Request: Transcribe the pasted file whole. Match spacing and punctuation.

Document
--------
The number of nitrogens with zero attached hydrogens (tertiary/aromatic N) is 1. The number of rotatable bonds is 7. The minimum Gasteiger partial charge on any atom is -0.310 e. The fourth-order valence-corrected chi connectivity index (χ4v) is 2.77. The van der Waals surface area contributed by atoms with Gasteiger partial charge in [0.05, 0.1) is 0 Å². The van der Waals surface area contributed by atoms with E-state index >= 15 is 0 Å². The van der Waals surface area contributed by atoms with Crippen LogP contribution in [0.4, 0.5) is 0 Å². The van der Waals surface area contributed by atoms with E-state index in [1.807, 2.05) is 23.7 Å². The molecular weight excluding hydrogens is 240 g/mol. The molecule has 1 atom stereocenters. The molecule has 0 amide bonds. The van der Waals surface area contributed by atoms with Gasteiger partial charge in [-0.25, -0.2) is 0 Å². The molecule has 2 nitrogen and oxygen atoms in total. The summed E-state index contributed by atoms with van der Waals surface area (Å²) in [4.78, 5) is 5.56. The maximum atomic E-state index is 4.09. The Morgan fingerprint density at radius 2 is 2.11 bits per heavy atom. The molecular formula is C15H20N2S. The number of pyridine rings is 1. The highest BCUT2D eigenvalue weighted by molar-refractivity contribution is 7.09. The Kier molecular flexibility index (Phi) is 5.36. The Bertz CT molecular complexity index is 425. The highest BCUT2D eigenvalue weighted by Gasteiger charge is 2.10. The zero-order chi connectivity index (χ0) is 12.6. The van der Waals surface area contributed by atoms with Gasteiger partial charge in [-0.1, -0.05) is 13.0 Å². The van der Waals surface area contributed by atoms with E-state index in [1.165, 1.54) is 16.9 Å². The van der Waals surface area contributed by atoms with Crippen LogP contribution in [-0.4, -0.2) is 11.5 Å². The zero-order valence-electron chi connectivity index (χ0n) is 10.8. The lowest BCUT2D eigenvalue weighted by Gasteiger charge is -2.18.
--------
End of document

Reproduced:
The number of nitrogens with zero attached hydrogens (tertiary/aromatic N) is 1. The number of rotatable bonds is 7. The minimum Gasteiger partial charge on any atom is -0.310 e. The fourth-order valence-corrected chi connectivity index (χ4v) is 2.77. The van der Waals surface area contributed by atoms with Gasteiger partial charge in [0.05, 0.1) is 0 Å². The van der Waals surface area contributed by atoms with E-state index >= 15 is 0 Å². The van der Waals surface area contributed by atoms with Crippen LogP contribution in [0.4, 0.5) is 0 Å². The van der Waals surface area contributed by atoms with E-state index in [1.807, 2.05) is 23.7 Å². The molecular weight excluding hydrogens is 240 g/mol. The molecule has 1 atom stereocenters. The molecule has 0 amide bonds. The van der Waals surface area contributed by atoms with Gasteiger partial charge in [-0.25, -0.2) is 0 Å². The molecule has 2 nitrogen and oxygen atoms in total. The summed E-state index contributed by atoms with van der Waals surface area (Å²) in [4.78, 5) is 5.56. The maximum atomic E-state index is 4.09. The Morgan fingerprint density at radius 2 is 2.11 bits per heavy atom. The molecular formula is C15H20N2S. The number of pyridine rings is 1. The highest BCUT2D eigenvalue weighted by molar-refractivity contribution is 7.09. The Kier molecular flexibility index (Phi) is 5.36. The Bertz CT molecular complexity index is 425. The highest BCUT2D eigenvalue weighted by Gasteiger charge is 2.10. The zero-order chi connectivity index (χ0) is 12.6. The van der Waals surface area contributed by atoms with Gasteiger partial charge in [-0.1, -0.05) is 13.0 Å². The van der Waals surface area contributed by atoms with E-state index in [1.165, 1.54) is 16.9 Å². The van der Waals surface area contributed by atoms with Crippen LogP contribution in [-0.4, -0.2) is 11.5 Å². The zero-order valence-electron chi connectivity index (χ0n) is 10.8. The lowest BCUT2D eigenvalue weighted by Gasteiger charge is -2.18.